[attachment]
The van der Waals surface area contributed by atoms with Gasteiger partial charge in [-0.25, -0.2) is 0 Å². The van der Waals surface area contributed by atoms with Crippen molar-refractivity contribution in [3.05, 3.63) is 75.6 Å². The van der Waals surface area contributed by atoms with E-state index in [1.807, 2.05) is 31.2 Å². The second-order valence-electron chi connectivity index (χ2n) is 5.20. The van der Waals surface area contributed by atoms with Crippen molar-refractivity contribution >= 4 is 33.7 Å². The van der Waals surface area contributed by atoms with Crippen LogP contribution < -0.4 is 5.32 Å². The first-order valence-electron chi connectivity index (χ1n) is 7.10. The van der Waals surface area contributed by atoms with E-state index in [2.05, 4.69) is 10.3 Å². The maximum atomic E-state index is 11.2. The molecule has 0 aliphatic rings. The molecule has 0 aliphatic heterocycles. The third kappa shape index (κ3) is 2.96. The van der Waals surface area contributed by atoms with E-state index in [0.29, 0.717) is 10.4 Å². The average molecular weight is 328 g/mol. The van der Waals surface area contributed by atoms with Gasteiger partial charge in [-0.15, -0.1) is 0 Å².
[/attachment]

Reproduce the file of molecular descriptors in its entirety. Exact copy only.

The van der Waals surface area contributed by atoms with Gasteiger partial charge in [-0.25, -0.2) is 0 Å². The van der Waals surface area contributed by atoms with Crippen molar-refractivity contribution in [3.05, 3.63) is 75.6 Å². The van der Waals surface area contributed by atoms with E-state index in [1.807, 2.05) is 31.2 Å². The second-order valence-electron chi connectivity index (χ2n) is 5.20. The van der Waals surface area contributed by atoms with Crippen molar-refractivity contribution >= 4 is 33.7 Å². The van der Waals surface area contributed by atoms with Crippen LogP contribution < -0.4 is 5.32 Å². The first-order valence-electron chi connectivity index (χ1n) is 7.10. The van der Waals surface area contributed by atoms with E-state index in [2.05, 4.69) is 10.3 Å². The maximum atomic E-state index is 11.2. The molecule has 0 aliphatic rings. The molecule has 0 aliphatic heterocycles. The third kappa shape index (κ3) is 2.96. The van der Waals surface area contributed by atoms with E-state index in [0.29, 0.717) is 10.4 Å². The average molecular weight is 328 g/mol. The van der Waals surface area contributed by atoms with Gasteiger partial charge in [-0.15, -0.1) is 0 Å².